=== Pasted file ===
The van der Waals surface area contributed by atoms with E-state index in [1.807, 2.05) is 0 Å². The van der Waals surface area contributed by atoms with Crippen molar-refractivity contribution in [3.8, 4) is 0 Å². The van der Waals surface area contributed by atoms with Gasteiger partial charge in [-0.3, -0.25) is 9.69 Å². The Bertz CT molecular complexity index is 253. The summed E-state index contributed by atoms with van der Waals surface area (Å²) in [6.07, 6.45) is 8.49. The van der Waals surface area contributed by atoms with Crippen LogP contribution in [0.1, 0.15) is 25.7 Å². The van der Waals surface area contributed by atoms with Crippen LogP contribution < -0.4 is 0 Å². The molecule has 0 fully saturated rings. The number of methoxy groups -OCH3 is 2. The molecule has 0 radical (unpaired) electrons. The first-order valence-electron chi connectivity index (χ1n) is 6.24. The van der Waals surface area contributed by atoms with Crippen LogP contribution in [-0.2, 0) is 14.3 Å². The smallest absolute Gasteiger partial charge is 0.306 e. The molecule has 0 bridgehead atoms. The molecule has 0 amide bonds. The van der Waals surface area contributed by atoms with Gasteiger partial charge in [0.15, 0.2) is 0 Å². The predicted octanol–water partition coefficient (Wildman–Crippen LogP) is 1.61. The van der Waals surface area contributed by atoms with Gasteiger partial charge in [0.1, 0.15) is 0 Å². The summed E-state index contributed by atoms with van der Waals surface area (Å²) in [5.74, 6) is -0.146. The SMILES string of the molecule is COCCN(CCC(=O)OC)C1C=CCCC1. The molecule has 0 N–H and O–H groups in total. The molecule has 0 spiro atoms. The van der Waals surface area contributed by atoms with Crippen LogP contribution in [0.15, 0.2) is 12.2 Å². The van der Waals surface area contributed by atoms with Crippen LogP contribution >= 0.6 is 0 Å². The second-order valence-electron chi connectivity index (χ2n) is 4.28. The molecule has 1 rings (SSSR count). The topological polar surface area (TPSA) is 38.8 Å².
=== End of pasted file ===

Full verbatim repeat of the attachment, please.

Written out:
The van der Waals surface area contributed by atoms with E-state index in [1.807, 2.05) is 0 Å². The van der Waals surface area contributed by atoms with Crippen molar-refractivity contribution in [3.8, 4) is 0 Å². The van der Waals surface area contributed by atoms with Gasteiger partial charge in [-0.3, -0.25) is 9.69 Å². The Bertz CT molecular complexity index is 253. The summed E-state index contributed by atoms with van der Waals surface area (Å²) in [6.07, 6.45) is 8.49. The van der Waals surface area contributed by atoms with Crippen LogP contribution in [0.1, 0.15) is 25.7 Å². The van der Waals surface area contributed by atoms with Crippen LogP contribution < -0.4 is 0 Å². The molecule has 0 fully saturated rings. The number of methoxy groups -OCH3 is 2. The molecule has 0 radical (unpaired) electrons. The first-order valence-electron chi connectivity index (χ1n) is 6.24. The van der Waals surface area contributed by atoms with Crippen LogP contribution in [-0.2, 0) is 14.3 Å². The smallest absolute Gasteiger partial charge is 0.306 e. The molecule has 0 bridgehead atoms. The molecule has 0 amide bonds. The van der Waals surface area contributed by atoms with Gasteiger partial charge in [0.15, 0.2) is 0 Å². The predicted octanol–water partition coefficient (Wildman–Crippen LogP) is 1.61. The van der Waals surface area contributed by atoms with Gasteiger partial charge in [0.1, 0.15) is 0 Å². The summed E-state index contributed by atoms with van der Waals surface area (Å²) in [5.74, 6) is -0.146. The SMILES string of the molecule is COCCN(CCC(=O)OC)C1C=CCCC1. The molecule has 0 N–H and O–H groups in total. The molecule has 0 spiro atoms. The van der Waals surface area contributed by atoms with Crippen LogP contribution in [0.15, 0.2) is 12.2 Å². The van der Waals surface area contributed by atoms with Crippen LogP contribution >= 0.6 is 0 Å². The second-order valence-electron chi connectivity index (χ2n) is 4.28. The molecule has 1 rings (SSSR count). The topological polar surface area (TPSA) is 38.8 Å².